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28 DECEMBER 2012

Influential American experimental cinema: Meshes of the Afternoon

"Meshes of the Afternoon is one of the most influential works in American experimental cinema. A non–narrative work, it has been identified as a key example of the 'trance film,' in which a protagonist appears in a dreamlike state, and where the camera conveys his or her subjective focus. The central figure in Meshes of the Afternoon, played by Deren, is attuned to her unconscious mind and caught in a web of dream events that spill over into reality. Symbolic objects, such as a key and a knife, recur throughout the film; events are open–ended and interrupted. Deren explained that she wanted 'to put on film the feeling which a human being experiences about an incident, rather than to record the incident accurately.'

Made by Deren with her husband, cinematographer Alexander Hammid, Meshes of the Afternoon established the independent avant–garde movement in film in the United States, which is known as the New American Cinema. It directly inspired early works by Kenneth Anger, Stan Brakhage, and other major experimental filmmakers. Beautifully shot by Hammid, a leading documentary filmmaker and cameraman in Europe (where he used the surname Hackenschmied) before he moved to New York, the film makes new and startling use of such standard cinematic devices as montage editing and matte shots. Through her extensive writings, lectures, and films, Deren became the preeminent voice of avant–garde cinema in the 1940s and the early 1950s."

(MoMA, 2004)

The Museum of Modern Art, MoMA Highlights, New York: The Museum of Modern Art, revised 2004, originally published 1999.

Maya Deren (1943). "Meshes of the Afternoon", 16mm film, black and white, silent, 14 min. Acquired from the Artist.

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TAGS

16mm1943 • Alexander Hackenschmied • Alexander Hammid • American cinemaavant-garde cinemablack and whiteBolexcinemacinematic devicescloakdeathdream • dream world • dreamlike qualityeditingexperimental cinemaexperimental film • experimental filmmaker • filmfilm pioneerfilmmakerflowerFreudianindependent cinemainfluential directorinfluential worksKenneth Angerkeyknife • matte • Maya Deren • Meshes of the Afternoon • mirrorMoMA • New American Cinema • non-narrativeopen-endedpersonal filmrecurring ideasrepetitionrhythmscreen-mediated virtual spaceseminalsilent filmstaircaseStan Brakhagesurrealist cinemasymbolic meaningsymbolism • Teiji Ito • tranceunconscious desires • unconscious meaning • women in filmwomen in historywordless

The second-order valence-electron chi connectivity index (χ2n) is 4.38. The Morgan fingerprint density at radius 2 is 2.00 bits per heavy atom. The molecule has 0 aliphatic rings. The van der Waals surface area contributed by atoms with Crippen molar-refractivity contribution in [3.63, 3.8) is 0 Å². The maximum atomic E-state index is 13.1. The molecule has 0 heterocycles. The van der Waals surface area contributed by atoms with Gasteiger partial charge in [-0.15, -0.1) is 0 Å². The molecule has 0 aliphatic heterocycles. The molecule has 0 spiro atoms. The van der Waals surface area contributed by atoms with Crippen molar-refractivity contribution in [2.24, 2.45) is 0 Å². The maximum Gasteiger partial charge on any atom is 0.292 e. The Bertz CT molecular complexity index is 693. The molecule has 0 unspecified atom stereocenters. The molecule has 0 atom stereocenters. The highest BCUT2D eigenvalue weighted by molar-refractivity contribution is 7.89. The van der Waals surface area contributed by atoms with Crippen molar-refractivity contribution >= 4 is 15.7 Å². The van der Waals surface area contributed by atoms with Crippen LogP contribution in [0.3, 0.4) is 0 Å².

CONTRIBUTOR

Simon Perkins
28 APRIL 2011

Narrative techniques in medicine: tagging / indexing narratives

"There are a number of ways in which text–based narrative content can be synthesized and analyzed to generate more quantitatively oriented findings. Common approaches involve attaching descriptors like tags (keywords) or indexes (retrieving concepts) or extracting thematic patterns as 'codes' (commonalities). The content author or a researcher can manually code content by looking for recurring ideas or subjects, or use Internet tools to attach tags to narrative content. One system developed by 'Cognitive Edge' applies semi–structured tagging to narrative content to generate 'numerical data with rich context' (Snowden)."

(Eleanor Herriman, p.3–4)

Fig.1 James 's Public Gallery [https://picasaweb.google.com/ilmainstreetleaders] 'People broke up into small groups to share personal health care stories. Stephanie Arnet and her daughter, Satwant and Onkar Dhillon and Debbie Miller.'

2). Eleanor Herriman (2008). 'Narrative Techniques in Medicine: Translating Cognitive Sciences into Potent Informatics Instruments', Vol. 3 No. 1 April 2008 Medical Informatics Review, IC Sciences Corp.

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TAGS

analysisannotationclinical medicine • code content • codes • cognitive potency • cognitive profiling • commonalities • Dave Snowden • descriptors • evaluation instruments • evaluation methods • extracting thematic patterns • healthcare • indexes • indices • internet tools • keyword tags • keywords • medical informatics • medicine needs narrative • narrative • narrative as personal expression • narrative as story • narrative content • natural language processingnew technologies • NLP • numerical data with rich context • open-ended questionspersonal narrativesquantitatively oriented findingsrecurring ideas • recurring subjects • researcher • retrieving concepts • semi-structured tagging • storysynthesistaggingtags • text-based narrative content • thematic analysisthematic patterns

CONTRIBUTOR

Simon Perkins
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